This is somewhat like a history book but many personal details from letters written at the time brought it to a very interesting level. People definitely thought differently about many things. Some things haven't changed. Leaders of countries continue making huge decisions contrary to the welfare of the people supporting them.
I would recommend that this book be read in book form or as an ebook. It’s sad to say, but this reader has an irritating lisp that keeps jarring my ear, and requires me to constantly translate what I’m hearing.
I love the descriptive passages by Robert Massie, and want to read more of his histories.
I would defiantly not want another book read by him.
a good tour of a great man, great in the sense of large, powerful, world-changing, not in the spiritual sense!
The view of Russia at that point in time, and getting to know Peter's arch-nemesis Charles the 5th of Sweden. We need a good English-language bio of him, now!
We Will Be Modern (and have ships)
Yes. It's a cool story
Czar Peter. He was extraordinary.
He has a lisp that is difficult to get over.
No- it's like 40+ hours long...
I'm a retired librarian with a strong interest in religion, Russian history and biography, and the two world wars. Have been known to take a side trip to mysteries with a political angle.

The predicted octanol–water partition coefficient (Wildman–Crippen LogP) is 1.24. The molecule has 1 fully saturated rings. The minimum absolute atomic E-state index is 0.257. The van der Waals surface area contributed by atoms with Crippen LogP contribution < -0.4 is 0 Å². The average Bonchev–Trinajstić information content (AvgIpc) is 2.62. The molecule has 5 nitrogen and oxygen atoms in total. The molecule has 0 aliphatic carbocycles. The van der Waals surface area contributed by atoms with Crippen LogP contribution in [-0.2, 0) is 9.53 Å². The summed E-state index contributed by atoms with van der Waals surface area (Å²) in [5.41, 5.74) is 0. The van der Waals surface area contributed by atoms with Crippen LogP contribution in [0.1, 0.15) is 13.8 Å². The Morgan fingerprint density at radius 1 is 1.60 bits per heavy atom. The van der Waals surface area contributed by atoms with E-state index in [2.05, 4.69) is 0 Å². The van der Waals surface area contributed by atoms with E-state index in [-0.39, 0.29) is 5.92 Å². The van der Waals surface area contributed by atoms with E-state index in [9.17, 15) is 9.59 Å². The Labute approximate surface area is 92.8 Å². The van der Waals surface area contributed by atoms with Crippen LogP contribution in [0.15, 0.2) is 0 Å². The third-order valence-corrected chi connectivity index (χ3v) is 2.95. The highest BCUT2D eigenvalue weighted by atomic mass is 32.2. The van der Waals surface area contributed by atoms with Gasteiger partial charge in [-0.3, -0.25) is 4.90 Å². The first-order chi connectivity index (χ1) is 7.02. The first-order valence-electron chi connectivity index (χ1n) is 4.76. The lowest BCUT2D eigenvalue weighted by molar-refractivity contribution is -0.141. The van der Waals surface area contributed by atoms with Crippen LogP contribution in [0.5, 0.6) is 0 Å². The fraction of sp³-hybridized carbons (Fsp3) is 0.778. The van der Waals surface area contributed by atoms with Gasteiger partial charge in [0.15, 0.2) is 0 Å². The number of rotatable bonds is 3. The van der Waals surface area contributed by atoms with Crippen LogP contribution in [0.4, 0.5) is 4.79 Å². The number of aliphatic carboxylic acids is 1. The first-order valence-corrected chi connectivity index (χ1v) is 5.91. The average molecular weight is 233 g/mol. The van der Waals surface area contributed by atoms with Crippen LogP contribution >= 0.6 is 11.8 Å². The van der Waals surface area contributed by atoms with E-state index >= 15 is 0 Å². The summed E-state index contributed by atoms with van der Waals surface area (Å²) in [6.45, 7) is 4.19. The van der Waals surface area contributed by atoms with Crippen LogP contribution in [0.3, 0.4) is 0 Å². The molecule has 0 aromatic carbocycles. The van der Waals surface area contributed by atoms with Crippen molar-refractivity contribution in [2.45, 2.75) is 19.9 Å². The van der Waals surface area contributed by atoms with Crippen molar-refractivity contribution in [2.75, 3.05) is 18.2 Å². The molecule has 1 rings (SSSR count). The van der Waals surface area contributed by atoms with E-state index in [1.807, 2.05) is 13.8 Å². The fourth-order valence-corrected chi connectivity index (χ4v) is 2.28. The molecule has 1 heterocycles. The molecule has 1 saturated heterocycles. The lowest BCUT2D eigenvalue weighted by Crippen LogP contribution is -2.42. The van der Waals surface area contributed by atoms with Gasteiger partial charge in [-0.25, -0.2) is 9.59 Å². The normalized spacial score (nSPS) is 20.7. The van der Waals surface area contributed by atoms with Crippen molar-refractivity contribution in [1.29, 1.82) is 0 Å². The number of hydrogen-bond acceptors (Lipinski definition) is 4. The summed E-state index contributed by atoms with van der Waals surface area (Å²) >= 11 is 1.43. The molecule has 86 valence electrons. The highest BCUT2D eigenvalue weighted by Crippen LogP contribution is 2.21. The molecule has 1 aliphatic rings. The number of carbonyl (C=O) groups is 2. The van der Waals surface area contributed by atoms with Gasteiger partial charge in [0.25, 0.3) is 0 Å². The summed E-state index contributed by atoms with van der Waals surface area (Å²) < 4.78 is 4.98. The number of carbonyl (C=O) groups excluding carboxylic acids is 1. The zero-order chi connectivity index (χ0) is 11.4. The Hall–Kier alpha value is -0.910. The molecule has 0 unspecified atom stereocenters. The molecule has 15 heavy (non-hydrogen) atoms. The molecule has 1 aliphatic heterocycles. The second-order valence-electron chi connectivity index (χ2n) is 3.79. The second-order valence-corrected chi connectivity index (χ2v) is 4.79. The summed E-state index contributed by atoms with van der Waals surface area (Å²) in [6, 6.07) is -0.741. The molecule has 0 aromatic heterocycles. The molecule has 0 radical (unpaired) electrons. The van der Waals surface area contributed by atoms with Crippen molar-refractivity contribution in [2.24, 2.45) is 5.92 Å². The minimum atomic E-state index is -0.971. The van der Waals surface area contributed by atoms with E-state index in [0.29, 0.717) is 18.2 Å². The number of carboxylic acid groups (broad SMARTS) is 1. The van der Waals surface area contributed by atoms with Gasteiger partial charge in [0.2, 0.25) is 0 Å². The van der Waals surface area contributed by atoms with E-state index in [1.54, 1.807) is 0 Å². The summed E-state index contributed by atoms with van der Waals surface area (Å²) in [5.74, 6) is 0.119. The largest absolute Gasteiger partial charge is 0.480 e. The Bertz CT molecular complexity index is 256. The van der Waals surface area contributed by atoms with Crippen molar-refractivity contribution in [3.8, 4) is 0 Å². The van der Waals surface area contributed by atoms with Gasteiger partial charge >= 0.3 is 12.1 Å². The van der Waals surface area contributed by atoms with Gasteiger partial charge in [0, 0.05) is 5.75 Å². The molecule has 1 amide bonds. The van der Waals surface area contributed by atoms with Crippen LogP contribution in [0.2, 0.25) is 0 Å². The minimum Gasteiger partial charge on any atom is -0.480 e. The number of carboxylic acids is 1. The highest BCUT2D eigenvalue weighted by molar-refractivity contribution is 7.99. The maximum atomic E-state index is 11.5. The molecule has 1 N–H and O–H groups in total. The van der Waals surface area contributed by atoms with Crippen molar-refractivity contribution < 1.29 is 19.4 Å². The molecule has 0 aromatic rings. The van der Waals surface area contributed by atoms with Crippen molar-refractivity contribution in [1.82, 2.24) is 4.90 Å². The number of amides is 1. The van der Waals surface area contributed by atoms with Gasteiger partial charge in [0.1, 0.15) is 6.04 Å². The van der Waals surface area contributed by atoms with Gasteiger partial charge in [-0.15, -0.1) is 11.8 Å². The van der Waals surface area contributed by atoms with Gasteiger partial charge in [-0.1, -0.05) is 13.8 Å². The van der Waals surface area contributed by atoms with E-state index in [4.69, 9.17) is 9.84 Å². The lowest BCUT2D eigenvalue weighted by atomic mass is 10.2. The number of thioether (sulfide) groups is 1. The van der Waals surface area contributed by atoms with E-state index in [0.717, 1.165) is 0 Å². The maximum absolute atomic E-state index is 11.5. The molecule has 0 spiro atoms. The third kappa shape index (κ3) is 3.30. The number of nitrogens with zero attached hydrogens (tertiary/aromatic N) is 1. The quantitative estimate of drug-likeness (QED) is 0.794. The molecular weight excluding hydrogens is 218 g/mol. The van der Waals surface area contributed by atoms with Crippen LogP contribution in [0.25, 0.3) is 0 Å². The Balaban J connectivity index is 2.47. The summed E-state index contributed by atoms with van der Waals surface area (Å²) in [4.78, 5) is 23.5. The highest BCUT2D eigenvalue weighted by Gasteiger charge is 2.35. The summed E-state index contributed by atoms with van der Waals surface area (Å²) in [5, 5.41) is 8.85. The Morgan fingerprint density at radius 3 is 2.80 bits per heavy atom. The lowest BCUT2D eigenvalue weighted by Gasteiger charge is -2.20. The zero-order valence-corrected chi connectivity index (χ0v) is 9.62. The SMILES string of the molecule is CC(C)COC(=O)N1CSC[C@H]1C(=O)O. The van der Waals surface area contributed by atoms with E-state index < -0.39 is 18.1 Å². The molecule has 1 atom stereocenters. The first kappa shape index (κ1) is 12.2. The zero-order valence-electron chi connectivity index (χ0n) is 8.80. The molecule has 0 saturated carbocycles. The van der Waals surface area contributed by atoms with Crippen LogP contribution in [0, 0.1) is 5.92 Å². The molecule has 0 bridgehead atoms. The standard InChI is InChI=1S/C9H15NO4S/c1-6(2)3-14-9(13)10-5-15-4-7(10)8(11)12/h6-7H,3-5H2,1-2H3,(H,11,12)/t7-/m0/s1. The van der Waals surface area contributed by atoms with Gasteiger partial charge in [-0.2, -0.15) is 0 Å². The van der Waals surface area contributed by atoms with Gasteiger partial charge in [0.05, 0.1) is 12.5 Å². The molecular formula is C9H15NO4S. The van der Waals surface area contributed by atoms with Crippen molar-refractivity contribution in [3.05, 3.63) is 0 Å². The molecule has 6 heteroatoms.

Peter the Great by Robert K. Massie
I’m listening to Massie's bio of Czar Peter the Great (last part of1600s-first part of 1700s). Interesting how reading several biographies will cast events in different lights. Example: Other biographers describe in detail how he, as a child, put together a play militia, pulling in neighborhood boys. Massie mentions it frequently as his developing a cadre of boys, who as men often stepped in to support him, but he doesn’t describe it as vividly as some biographers do. (I especially noticed this when I read a dozen biographies of Catherine the Great and wrote comparative reviews They're on the internet.)
I'm impressed with how war-ridden Europe was across that time. The little city states were constantly sending armies into each other's domains, trying to grab land. The armies did immense damage along the way, and not only in trying to feed themselves. They also gratuitously killed people and/or burned whole towns and cities to the ground.